The Cleopas of Emmaus mentioned in Luke 24 is written Kleopas, while that mentioned as in John 19 is written Klopas. Hence, there is a difficulty. Nevertheless, this difficulty does not seem to be insurmountable.
First, we note that Cleopas could likely be the Greek version of an Aramaic name (Alpheaus), hence it would be no surprise if the two Evangelists spelled it slightly differently – much as Elijah and Elias are one and the same, though different English spellings are used in the transliterations.
As a second and connected point, we mention the fact that these are accounts derived from two Evangelists and not one – and it is not uncommon for numerous minor spelling varioutions to exist among the Sacred Authors (hence, in the book of Revelation, Jerusalem is spelled differently than in the Gospels).
Therefore, there does not seem to be any reason prima facie to rule out the tradition of venerating St. Cleopas of Emmaus as the brother of St. Joseph.

St. Cleopas, Pray for us!


Anonymous said...

Would it not be more productive to focus upon what we know from Scripture than to focus upon imaginative speculations? I am at a low to understand how such exercises help the Faith.
A Seminarian

Father Ryan Erlenbush said...

It is true that, in Catechesis, we must first focus on the fundamentals of the faith -- on those doctrines clearly proposed to the faithful through Scripture and Tradition.

Still, any who love the Lord will be like Jeremiah -- devouring his words! Thus, every little detail will become an opportunity for spiritual enrichment.

I recommend that you look to some of the commentaries of the Church Fathers (St. Augustine and St. John Chrysostom especially) -- you will notice how they rejoice in the intricate interpretation of passages (just like this one about Cleopas).

In any case, if you wish to know "how such exercises help the Fiath" ... I would recommend that you re-read the last line of my article: "St. Cleopas, Pray for us!" ... hopefully, the study of this verse will incline us to greater spiritual friendship and devotion.

If we only took what was immediately apparent in Scriptures (leaving behind the treasured devotions and traditions), it would be very hard to pray ... certainly, imaginative (Ignatian) prayer would be ruled out completely; probably also the more affective prayer of St. Teresa of Avila ...

Blessings to you in your vocation. +

Stepinac said...

Thank you for the post. That was great. I never heard of that tradition in the Fathers. It is really amazing to see the connections that exist in the Gospel text instead of seeing these people as completely random. The fact that Jesus after the Resurrection would visit his uncle and his disciples father and grandfather, makes a lot of sense. It is also good to keep in mind that the Fathers of the Church lived in a privileged period, and the stories and people were still fresh in the minds of the Christian community.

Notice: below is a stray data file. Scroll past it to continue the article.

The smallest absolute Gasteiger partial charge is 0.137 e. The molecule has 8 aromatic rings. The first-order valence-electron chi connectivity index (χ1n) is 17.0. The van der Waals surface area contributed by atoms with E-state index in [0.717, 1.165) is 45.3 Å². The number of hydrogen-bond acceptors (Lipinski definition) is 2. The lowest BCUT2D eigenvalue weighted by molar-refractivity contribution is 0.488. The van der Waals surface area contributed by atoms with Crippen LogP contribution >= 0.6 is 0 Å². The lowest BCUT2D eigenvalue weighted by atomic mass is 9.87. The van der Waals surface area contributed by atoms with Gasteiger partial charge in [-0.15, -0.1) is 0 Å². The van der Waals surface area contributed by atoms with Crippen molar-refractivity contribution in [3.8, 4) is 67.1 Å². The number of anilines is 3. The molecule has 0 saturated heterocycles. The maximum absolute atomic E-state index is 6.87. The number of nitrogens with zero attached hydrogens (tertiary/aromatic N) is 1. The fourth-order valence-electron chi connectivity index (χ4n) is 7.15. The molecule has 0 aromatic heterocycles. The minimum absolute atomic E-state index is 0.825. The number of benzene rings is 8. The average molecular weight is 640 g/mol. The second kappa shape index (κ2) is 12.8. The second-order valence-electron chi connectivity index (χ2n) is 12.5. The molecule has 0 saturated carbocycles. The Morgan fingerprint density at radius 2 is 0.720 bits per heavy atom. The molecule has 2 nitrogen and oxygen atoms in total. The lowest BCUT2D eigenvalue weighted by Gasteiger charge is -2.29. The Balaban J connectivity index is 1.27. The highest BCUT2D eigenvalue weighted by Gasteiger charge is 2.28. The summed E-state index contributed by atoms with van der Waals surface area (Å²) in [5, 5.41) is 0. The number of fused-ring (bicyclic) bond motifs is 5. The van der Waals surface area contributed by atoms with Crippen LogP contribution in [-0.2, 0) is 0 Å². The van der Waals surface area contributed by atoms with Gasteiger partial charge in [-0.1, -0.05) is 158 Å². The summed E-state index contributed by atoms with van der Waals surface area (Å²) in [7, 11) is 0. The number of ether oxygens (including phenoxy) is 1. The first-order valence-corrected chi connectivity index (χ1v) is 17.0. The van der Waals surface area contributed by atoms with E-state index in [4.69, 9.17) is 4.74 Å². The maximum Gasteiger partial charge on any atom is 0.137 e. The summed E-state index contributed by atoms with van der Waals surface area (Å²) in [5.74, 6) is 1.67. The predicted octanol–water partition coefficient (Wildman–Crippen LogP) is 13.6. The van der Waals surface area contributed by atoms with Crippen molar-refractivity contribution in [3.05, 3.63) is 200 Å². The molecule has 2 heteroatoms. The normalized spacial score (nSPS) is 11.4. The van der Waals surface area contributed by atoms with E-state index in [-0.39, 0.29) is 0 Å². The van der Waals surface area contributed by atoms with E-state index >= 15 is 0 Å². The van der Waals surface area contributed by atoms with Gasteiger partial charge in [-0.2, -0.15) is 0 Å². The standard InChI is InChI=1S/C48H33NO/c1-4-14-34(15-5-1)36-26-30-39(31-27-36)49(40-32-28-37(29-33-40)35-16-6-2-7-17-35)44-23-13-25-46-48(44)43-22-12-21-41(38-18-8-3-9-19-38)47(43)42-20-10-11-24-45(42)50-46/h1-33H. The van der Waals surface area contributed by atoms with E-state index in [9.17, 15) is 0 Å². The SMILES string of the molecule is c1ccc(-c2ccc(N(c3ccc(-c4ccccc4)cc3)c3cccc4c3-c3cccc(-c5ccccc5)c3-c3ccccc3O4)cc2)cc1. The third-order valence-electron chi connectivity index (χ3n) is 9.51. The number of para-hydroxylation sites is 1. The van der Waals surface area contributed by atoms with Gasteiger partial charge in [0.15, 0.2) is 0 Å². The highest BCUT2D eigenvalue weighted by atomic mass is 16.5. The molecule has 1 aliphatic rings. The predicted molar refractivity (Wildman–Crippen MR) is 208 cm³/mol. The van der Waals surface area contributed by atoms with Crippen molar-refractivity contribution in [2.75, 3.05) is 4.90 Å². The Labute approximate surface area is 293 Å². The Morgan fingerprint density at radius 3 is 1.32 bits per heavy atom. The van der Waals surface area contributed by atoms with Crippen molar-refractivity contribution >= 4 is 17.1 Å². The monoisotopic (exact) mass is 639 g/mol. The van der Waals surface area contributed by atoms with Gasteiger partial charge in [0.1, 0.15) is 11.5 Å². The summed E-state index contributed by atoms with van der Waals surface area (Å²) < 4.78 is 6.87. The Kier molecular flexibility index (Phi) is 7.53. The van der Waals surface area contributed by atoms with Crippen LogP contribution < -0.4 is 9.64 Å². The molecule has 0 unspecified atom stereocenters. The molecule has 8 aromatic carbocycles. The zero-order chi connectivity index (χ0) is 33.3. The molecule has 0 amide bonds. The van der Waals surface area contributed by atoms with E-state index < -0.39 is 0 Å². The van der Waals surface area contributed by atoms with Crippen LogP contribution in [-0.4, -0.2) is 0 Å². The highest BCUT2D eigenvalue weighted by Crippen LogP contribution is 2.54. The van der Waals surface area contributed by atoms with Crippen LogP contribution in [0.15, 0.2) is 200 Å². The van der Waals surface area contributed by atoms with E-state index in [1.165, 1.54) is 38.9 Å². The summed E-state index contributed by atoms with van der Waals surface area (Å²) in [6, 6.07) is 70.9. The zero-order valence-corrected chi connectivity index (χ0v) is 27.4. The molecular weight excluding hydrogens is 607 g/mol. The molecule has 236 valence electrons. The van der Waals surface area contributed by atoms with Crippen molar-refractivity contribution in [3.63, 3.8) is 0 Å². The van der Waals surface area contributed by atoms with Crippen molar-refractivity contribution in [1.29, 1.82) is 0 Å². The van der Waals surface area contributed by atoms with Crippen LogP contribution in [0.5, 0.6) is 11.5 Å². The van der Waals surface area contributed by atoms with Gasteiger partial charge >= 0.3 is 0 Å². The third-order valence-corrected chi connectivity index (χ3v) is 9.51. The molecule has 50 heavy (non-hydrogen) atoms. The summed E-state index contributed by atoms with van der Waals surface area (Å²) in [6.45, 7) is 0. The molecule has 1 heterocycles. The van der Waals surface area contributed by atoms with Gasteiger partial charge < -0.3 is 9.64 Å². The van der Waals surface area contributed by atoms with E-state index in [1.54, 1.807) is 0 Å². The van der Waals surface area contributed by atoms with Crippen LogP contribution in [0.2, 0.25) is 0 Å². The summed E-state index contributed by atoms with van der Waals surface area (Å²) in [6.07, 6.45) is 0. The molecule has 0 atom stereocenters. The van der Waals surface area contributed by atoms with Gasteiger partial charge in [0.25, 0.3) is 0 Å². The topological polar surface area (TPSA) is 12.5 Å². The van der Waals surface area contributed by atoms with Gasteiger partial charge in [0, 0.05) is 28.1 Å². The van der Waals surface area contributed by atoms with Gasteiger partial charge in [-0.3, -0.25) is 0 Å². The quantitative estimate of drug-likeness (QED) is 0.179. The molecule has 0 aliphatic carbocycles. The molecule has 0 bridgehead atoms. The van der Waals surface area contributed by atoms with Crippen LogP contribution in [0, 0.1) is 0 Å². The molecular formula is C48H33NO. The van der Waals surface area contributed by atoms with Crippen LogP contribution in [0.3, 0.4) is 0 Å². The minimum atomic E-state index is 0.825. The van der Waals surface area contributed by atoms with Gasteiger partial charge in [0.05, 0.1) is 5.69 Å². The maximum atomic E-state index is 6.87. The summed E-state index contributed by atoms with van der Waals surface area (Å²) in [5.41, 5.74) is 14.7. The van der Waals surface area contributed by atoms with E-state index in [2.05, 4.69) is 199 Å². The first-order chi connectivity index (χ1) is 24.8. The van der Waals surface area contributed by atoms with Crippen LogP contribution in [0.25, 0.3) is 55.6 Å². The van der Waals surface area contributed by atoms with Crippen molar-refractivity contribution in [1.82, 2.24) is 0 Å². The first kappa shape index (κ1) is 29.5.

I would like to encourage "A Seminarian" to look to the Fathers as the way to interpret Scripture. I know that during my studies in the seminary I had to waste time on the Historical Critical Method, which I find does me very little good in preparing homilies and understanding Scripture.
In Christo,

Anonymous said...

Oh Father, this is wonderful!!! I told St. Cleophus about this last night and I think he was happy that he will be more widely known now. Until this post, I had the exclusive "ear" of the Cleophas Family as I have prayed to them for years.

Here is a thought that came to me the other night regarding who was at the foot of the Cross. It would make sense then why St. John was there. Aside from the fact that he was an apostle and Our Lord would have been his second cousin, his mother and grandmother as well as his "Great Aunt" Mary were there as well.

In any event, thank you for making St. Cleophas more well known. Now I will have to share him with others (and gladly do so!).


Beth said...

Thanks so much for this post! I had read some of this in a 5th grade homeschool art textbook. And yes, Seminarian, it DOES enhance my faith to think about how the people in the scriptures were related. How many times I wondered, How did these people just believe Jesus? Weren't they a bit more discerning? Finding out that so many of those that we read about were related means that they really KNEW Jesus. They had watched Him grow up or had grown up with Him. These people had a great deal of discernment. They had the chance to observe, question, evaluate and decide based on evidence, not on a "good feeling" that so many give as their reason for believing in God.

It is simply REASONABLE that so many of His followers were from His FAMILY. Our Faith IS reasonable.

God Bless,

Anonymous said...

Many many thanks for this rich information which enriched my knowledge. May the Almighty God bless all those who work sincerely to disclose the hidden jewels of the Holy Scripture.Please pray for me.